Debaters Blackburn and Stewart bring home national championship
The dynamic duo of Taylor Blackburn ’15 and Jac Stewart ’14 ended a strong Bates debate season with the squad’s first-ever national team title, winning the U.S. Universities Debating Championship on April 13 at Purdue University.
In the final round, Blackburn and Stewart went up against teams from Yale, Cornell and Loyola Marymount.
The resolution, timely in the context of world events, was “This House regrets the continuation of NATO after the dissolution of the Soviet Union.”
In the storied history of Bates debate, the victory is believed to be the first national title by a Bates varsity team, says Director of Debate Jan Hovden.
“Jac and Taylor put forth a tremendous effort to win the national title,” Hovden adds. “Their performance was stunning.”
Blackburn and Stewart, who hail from Atherton, Calif., and Keene, N.H., respectively, weren’t the only members of the Brooks Quimby Debate Council who made the garnet glow at Purdue.
In fact, all four Bates teams that entered the championship tournament advanced to the quarterfinals.
The squad’s “overall level of competitive success” at the UDC tourney might be just as big a story as Stewart and Blackburn’s win, Hovden says.
Matt Summers ’15 of Short Hills, N.J., and Stephanie Wesson ’14 of Mont Vernon, N.H., made the semifinals, while the quarterfinal teams were Ben Claeson ’15 of Bangor, Maine, and Emily Schwalbe ’14 of Concord, N.C, and sophomores Sasha Grodsky of Watertown, Mass., and Shannon Griffin of Philadelphia.
“It was a tremendous team effort to reach this level of success, and I couldn’t be prouder of the team,” Hovden says.
In winning the championship, Stewart and Blackburn topped some 300 other debaters from top-ranked U.S. programs.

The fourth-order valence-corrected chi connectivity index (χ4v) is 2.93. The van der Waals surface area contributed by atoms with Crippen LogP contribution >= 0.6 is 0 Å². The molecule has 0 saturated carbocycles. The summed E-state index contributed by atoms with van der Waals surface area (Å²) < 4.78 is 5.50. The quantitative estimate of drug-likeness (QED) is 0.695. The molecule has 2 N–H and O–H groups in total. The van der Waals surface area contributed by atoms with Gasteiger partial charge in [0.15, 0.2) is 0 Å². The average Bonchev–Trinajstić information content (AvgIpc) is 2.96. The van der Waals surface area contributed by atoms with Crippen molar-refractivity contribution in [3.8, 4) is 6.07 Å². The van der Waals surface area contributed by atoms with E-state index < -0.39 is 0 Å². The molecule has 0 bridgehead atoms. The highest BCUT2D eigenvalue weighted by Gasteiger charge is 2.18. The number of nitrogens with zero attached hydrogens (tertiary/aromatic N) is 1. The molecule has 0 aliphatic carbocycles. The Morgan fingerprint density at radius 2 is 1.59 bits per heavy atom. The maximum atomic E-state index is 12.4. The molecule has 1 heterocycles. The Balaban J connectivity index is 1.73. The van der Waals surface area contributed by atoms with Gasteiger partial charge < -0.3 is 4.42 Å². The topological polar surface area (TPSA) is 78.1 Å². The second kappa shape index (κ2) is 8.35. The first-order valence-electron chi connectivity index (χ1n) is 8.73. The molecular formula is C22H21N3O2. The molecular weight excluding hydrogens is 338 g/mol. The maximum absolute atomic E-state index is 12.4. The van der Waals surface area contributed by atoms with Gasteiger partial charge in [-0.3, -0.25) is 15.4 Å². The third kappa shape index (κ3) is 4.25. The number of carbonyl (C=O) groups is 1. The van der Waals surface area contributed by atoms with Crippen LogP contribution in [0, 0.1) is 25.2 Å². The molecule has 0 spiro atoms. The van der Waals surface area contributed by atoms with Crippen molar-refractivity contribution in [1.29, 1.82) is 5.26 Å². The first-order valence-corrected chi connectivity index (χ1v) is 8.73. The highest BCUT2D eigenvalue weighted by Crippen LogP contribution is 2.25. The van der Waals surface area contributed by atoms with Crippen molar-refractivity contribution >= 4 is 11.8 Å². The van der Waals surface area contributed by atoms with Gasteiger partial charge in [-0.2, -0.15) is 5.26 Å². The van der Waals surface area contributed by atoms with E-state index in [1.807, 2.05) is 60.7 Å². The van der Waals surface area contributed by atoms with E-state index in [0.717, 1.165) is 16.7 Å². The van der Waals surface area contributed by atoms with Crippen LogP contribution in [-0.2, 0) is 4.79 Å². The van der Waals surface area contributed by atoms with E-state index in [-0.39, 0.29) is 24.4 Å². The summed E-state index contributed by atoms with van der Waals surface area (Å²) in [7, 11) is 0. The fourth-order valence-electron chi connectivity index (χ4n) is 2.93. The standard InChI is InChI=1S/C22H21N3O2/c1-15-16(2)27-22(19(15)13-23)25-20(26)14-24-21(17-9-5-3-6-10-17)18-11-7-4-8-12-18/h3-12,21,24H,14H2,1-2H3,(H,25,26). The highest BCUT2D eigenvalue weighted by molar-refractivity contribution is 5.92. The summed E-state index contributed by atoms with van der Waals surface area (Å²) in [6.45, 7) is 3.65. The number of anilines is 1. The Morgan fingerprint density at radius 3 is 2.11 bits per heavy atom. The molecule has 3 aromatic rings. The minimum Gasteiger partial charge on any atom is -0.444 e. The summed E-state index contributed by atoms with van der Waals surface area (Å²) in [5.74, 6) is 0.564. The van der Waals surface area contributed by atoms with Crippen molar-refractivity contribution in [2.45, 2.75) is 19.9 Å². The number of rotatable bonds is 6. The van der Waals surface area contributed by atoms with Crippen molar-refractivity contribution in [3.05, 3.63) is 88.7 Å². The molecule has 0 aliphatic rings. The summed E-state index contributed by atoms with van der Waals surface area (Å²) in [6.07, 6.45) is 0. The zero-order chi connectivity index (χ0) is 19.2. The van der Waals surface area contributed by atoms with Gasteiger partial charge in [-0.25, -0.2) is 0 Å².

“The BQDC demonstrated its extraordinary depth this past weekend,” said Stewart. “We are a close-knit team, so it was exhilarating to see friends and teammates succeed at USU.”
Not to mention alumni: Colin Etnire ’12, now in graduate school, was on the Loyola Marymount team in the finals; his team placed second.
Blackburn and Stewart’s victory in the British parliamentary style UDC tournament concludes a season that saw the pair rock the BP debate circuit.
(Bates participates in both American and British parliamentary debates. In AP debates, a two-person team argues in support of the motion, and a two-person team opposes it. The British style doubles the fun, with two teams on each side of the motion. Besides the format difference, British debate can be faster-paced and more strategy-focused.)
Blackburn and Stewart won the Yale Inter-Varsity Debate Tournament last October and the Brandeis Inter-Varsity Debate Tournament two months later, vanquishing world-class rhetoricians from Yale, Harvard, Brown and McGill, among various institutions.
“Debating with Taylor this year has been a pleasure and tremendous learning experience,” said Stewart. “I’m excited to see how she and the rest of our growing team fare next year.”
In January, the pair went on to the World Universities Debating Championships in Chennai, India, where they were ranked 21st in the world — where, too, Summers and Wesson finished at 39th.
And in March, Wesson and Claeson won the King’s College Inter-Varsity Debate Tournament in New York City.
Bates’ success in BP debating was matched by equally formidable achievements on the American circuit, and Brooks Quimby ended 2013–14 ranked ninth in the American Parliamentary Debate Association standings.
Summers and Blackburn finished the season as the fourth-ranked APDA team, posting top-five finishes at the largest, most competitive tourneys the nation, including tournaments at Harvard, Columbia, Brown and Boston University.
And the newbies are coming on strong.
Zoe Seaman-Grant ’17 tied as the fifth-place novice of the year in the U.S., while Matt Kahn ’17 finished as the eighth-ranked novice debater of the season. The team of Seaman-Grant and Kahn won the BU Novice Tournament last fall and placed in the top five at the Vassar, Brown and Brandeis tournaments.
“Only a few debate programs follow the Bates model of accepting and training all interested students,” said Stewart. “It has been incredible to go from never having debated to learning to perform at the highest levels.
“Bates’ no-cut policy is instrumental to our success.”
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